Belfry is an etching from Damien Hirst’s Sanctum series from 2009 that shows an intricate kaleidoscopic pattern created out of butterfly wings. The print combines the splendour of a rose window with the symmetry of a kaleidoscope, rendered in red, blue, yellow, orange and black. The print exudes kinetic energy that is exciting and mesmerising to look at.
The Sanctum series is indicative of Hirst’s obsession with butterflies and every print uses many butterfly wings to form its beautiful pattern. For Hirst, the butterfly is a ‘universal trigger’ that many people share in finding attractive and joyous. Recalling someone once saying to him: “Butterflies are beautiful, but it’s a shame they have disgusting hairy bodies in the middle,” Hirst in works like this chose only to display the dazzling wings in Belfry.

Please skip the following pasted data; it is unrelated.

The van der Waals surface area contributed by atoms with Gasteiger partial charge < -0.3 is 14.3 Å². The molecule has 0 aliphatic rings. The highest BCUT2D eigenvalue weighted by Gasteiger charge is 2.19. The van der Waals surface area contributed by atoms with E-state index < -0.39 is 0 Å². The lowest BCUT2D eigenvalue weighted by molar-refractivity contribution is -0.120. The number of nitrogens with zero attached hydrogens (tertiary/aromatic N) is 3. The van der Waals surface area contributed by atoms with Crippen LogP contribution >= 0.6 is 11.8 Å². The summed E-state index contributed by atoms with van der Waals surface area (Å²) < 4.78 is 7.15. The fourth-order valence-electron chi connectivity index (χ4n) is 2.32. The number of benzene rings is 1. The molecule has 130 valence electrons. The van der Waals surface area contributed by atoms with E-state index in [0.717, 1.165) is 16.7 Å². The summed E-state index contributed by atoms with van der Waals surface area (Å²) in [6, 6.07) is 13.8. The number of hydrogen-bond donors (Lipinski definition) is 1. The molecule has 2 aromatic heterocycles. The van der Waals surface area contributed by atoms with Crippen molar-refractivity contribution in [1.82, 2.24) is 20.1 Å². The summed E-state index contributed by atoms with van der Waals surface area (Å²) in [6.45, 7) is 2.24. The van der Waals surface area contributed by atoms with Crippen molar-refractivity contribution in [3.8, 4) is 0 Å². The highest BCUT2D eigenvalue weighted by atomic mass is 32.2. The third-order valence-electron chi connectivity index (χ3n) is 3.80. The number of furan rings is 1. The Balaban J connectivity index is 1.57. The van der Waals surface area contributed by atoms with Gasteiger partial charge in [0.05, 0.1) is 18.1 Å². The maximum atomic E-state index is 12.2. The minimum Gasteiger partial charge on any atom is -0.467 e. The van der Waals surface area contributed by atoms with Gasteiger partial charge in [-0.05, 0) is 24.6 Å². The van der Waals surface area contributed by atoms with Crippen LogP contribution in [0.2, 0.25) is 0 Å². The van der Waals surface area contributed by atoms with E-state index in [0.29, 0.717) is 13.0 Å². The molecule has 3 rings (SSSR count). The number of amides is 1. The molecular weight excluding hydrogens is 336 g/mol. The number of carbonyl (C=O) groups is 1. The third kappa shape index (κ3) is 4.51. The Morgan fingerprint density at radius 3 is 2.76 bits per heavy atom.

Hirst’s prints in the Sanctum series are reminiscent of stained glass windows in Gothic architecture and the circular patterns of mandalas. The motif of the butterfly has been used by the Greeks to depict Psyche, the soul, and in Christian imagery represents resurrection. Each print in the series can be understood as an exploration into beauty, nature, religion, death and the fleetingness of life.